Detroiters confront corporate looters
What the system calls looting — maybe grabbing some groceries or a winter coat from a store during a rebellion — can land a person in jail. Looting by the banksters and their servile attorneys is another story. Try stealing a museum, a city park, a water department and the earned pensions of city workers. In Detroit you’ll be the toast of the town, although you might have to run a gauntlet of protesters.
On Oct. 13 more than 100 Detroiters, including a large contingent of city retirees, picketed outside the Detroit Institute of Arts. Inside, the city’s elite were celebrating the opening of an office of the Jones Day corporate law firm in Detroit.
Jones Day was hired by the firm’s own employee, governor-appointed Emergency Manager Kevyn Orr, to “represent” Detroit in federal bankruptcy court. What Orr and Jones Day did, in collusion with Bankruptcy Judge Steven Rhodes, was to construct a “Grand Bargain” to loot pensions and steal city assets. The deal imposed drastic pension cuts on city retirees and cancelled their health insurance, gave the city-owned Detroit Institute of Arts to a consortium of “philanthropists,” and turned the treasured Belle Isle city park into a state park requiring an entrance fee.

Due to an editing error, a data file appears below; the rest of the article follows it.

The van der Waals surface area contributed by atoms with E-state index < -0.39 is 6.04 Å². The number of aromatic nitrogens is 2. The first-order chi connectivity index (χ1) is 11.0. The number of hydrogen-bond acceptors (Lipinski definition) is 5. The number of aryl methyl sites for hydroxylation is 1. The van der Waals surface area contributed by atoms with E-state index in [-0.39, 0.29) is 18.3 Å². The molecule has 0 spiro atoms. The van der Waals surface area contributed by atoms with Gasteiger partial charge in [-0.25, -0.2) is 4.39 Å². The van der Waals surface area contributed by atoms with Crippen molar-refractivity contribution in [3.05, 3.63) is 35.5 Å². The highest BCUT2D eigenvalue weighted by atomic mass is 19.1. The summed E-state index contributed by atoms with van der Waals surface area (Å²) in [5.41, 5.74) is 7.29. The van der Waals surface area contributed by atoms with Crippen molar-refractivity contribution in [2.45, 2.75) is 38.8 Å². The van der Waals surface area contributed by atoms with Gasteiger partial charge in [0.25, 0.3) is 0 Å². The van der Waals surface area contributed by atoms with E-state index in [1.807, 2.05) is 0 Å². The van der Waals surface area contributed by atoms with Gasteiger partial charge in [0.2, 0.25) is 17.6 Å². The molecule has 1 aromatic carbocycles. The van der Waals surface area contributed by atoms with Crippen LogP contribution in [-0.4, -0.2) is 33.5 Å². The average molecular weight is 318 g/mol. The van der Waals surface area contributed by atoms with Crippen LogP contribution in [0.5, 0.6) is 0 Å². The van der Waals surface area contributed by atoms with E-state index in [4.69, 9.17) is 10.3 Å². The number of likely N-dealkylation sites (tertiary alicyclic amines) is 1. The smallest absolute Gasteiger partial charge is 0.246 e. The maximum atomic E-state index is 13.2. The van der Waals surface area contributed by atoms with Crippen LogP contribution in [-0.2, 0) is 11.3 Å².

At Orr’s initiative, Detroit Water and Sewerage Department shut off service to tens of thousands of Detroiters. DWSD is slated to be sold to a suburban-dominated regional water authority and potentially privatized — possibly by the Veolia Corp., which already has a consultancy contract with the new water authority.
Jones Day was paid $53 million in fees from the city treasury for a year of aiding and abetting the corporate looters. Meanwhile, Detroiters are still on the hook for hundreds of millions of dollars in interest payments to some of the world’s biggest banks, the result of fraudulent interest-rate swap deals.
The protesters put up a picket line that occupied the turnaround used for dropping people off and valet parking. As a result, valets under police protection had to greet gala attendees at the curb and escort them through a gauntlet of protesters, who loudly confronted each of the millionaires with chants of “Shame” and “Looters, liars, and thieves.” The loudest voices were those of retirees. Protesters swarmed the easily recognizable Orr, following him until he was whisked inside.
The DIA is home to famous auto industry murals painted by the revolutionary Mexican artist Diego Rivera. One of the chants was, “What would Diego Rivera do? Tell Jones Day, the hell with you.”
The protest was called by Moratorium Now! Coalition to Stop Foreclosures, Evictions and Utility Shutoffs.